• It needs to be developed primarily to support reporting to the PSO. In other words, if it appears that the primary purpose of developing the information was to use it for other reasons, then the protection will be in jeopardy. If the PSES develops PSWP that could bring value within the organization if used for other purposes, then it can be used. The purpose of the law is to promote safety, after all.
  • PSWP can also be used in work among affiliated providers (those with common ownership and/or managerial control).
  • The regulation addresses this issue at p. 70778: “…[W]e emphasize that the rule does not regulate uses of patient safety work product within a legal entity.”

How do I claim protection under the PSQIA?
Michael Callahan, attorney who helped successfully defend Walgreens in an Illinois PSO case, recommends four actions to prepare the best defense to protect PSWP:

  1. Contract with a certified Patient Safety Organization (PSO).
  2. Develop a comprehensive PSO policy which defines your PSES, PSWP and workforce. Identify and assess your current reporting systems and information flow for patient safety and quality improvement activities and events, considering your event reporting system; how data is shared, processed and documented; as well as your committee structure where patient safety and quality data and information are discussed.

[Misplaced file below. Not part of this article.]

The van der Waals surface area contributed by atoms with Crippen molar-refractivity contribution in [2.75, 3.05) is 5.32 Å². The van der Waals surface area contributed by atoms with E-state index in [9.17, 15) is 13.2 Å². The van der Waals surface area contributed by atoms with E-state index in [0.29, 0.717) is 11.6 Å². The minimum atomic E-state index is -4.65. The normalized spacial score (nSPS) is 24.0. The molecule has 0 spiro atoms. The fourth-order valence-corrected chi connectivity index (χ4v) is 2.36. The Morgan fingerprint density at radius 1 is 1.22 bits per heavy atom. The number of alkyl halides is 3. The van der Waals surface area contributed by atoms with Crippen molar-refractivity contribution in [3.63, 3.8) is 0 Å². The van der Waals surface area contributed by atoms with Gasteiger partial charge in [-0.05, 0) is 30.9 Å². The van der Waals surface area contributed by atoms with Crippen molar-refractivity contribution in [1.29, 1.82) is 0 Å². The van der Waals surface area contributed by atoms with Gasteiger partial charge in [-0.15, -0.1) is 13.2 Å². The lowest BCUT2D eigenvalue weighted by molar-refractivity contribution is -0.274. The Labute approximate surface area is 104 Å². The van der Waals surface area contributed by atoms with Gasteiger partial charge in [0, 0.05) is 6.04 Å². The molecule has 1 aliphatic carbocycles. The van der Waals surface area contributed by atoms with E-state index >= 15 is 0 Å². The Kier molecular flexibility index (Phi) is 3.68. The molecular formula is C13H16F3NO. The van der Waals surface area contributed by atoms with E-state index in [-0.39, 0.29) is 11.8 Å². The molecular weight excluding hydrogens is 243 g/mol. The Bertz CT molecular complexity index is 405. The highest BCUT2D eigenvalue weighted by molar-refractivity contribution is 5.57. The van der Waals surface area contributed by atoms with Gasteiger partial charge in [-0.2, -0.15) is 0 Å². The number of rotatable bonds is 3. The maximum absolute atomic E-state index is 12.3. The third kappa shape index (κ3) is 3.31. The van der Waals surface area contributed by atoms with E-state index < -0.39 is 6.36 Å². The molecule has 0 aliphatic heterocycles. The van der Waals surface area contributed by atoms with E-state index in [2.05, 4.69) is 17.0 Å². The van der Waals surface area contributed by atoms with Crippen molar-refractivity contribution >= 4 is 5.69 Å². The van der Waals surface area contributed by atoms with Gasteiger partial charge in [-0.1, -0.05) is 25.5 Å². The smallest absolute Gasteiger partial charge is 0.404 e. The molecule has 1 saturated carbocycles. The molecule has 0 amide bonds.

3. Educate staff about your PSO participation and expectations, ensuring your policy is implemented and followed.
  4. Submit as much PSWP and non-PSWP as possible to the PSO database. Root cause analyses and other types of analysis or lessons learned for any event, near miss or unsafe condition enrich the value of the database. The more accurate the data and information you submit, the greater protection for your quality and safety work and increased learning is achieved from participation with a PSO.

When does our PSWP become protected?
Information collected for submission to the PSES is considered to be PSWP at the time it is collected or developed, unless specifically designated as non-PSWP by designated individuals/committees. The data/information is submitted to the PSES as part of the PSO reporting process. The PSES may also develop new information as part of its deliberations and analysis; any information developed within the PSES is PSWP.

Are there any regulatory requirements relative to what must be submitted to a PSO?
No, your organization should determine what will be submitted based on the definitions in your policy. In 2010, regulatory requirements in Missouri defined which events Missouri Medicaid providers were to submit; however, that regulation was rescinded in June 2012.

My PSO policy has not been updated since we joined the PSO, before 2012. Where can I get assistance?
The Center provides a policy template (embed for participants only) for its participants. In addition, we provide one-on-one consultation to customize your policy to inclusively describe how your patient safety and quality information flows. Contact Eunice Halverson for assistance.

Do PSOs receive federal funds?
PSOs receive no federal funding.